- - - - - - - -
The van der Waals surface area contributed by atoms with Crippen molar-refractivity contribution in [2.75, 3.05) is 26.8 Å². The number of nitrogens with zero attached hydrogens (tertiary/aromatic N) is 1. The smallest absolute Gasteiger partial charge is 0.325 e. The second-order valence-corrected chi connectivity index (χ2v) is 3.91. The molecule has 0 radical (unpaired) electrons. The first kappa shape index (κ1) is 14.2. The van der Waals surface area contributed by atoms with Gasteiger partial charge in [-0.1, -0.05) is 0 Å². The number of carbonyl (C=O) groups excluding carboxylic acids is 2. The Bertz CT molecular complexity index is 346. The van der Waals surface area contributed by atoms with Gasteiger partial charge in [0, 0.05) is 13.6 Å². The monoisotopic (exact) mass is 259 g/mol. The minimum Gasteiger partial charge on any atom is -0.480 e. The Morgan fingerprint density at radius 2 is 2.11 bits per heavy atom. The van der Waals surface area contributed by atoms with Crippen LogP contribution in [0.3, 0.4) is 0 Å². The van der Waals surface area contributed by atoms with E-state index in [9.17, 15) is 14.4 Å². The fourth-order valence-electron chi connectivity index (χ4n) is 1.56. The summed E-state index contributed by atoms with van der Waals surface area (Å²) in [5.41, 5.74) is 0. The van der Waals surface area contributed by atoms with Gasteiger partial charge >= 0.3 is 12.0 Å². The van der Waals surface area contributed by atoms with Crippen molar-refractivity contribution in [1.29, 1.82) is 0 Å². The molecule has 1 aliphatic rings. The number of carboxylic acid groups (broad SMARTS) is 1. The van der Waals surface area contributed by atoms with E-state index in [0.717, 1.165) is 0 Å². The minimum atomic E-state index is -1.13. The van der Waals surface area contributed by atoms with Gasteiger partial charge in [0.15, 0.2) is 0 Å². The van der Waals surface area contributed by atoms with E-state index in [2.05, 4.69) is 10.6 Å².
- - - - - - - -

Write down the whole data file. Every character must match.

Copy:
The van der Waals surface area contributed by atoms with Crippen molar-refractivity contribution in [2.75, 3.05) is 26.8 Å². The number of nitrogens with zero attached hydrogens (tertiary/aromatic N) is 1. The smallest absolute Gasteiger partial charge is 0.325 e. The second-order valence-corrected chi connectivity index (χ2v) is 3.91. The molecule has 0 radical (unpaired) electrons. The first kappa shape index (κ1) is 14.2. The van der Waals surface area contributed by atoms with Gasteiger partial charge in [-0.1, -0.05) is 0 Å². The number of carbonyl (C=O) groups excluding carboxylic acids is 2. The Bertz CT molecular complexity index is 346. The van der Waals surface area contributed by atoms with Gasteiger partial charge in [0, 0.05) is 13.6 Å². The monoisotopic (exact) mass is 259 g/mol. The minimum Gasteiger partial charge on any atom is -0.480 e. The Morgan fingerprint density at radius 2 is 2.11 bits per heavy atom. The van der Waals surface area contributed by atoms with Crippen LogP contribution in [0.3, 0.4) is 0 Å². The van der Waals surface area contributed by atoms with E-state index in [9.17, 15) is 14.4 Å². The fourth-order valence-electron chi connectivity index (χ4n) is 1.56. The summed E-state index contributed by atoms with van der Waals surface area (Å²) in [5.41, 5.74) is 0. The van der Waals surface area contributed by atoms with Gasteiger partial charge >= 0.3 is 12.0 Å². The van der Waals surface area contributed by atoms with Crippen molar-refractivity contribution in [1.29, 1.82) is 0 Å². The molecule has 1 aliphatic rings. The number of carboxylic acid groups (broad SMARTS) is 1. The van der Waals surface area contributed by atoms with E-state index in [0.717, 1.165) is 0 Å². The minimum atomic E-state index is -1.13. The van der Waals surface area contributed by atoms with Gasteiger partial charge in [0.15, 0.2) is 0 Å². The van der Waals surface area contributed by atoms with E-state index in [2.05, 4.69) is 10.6 Å².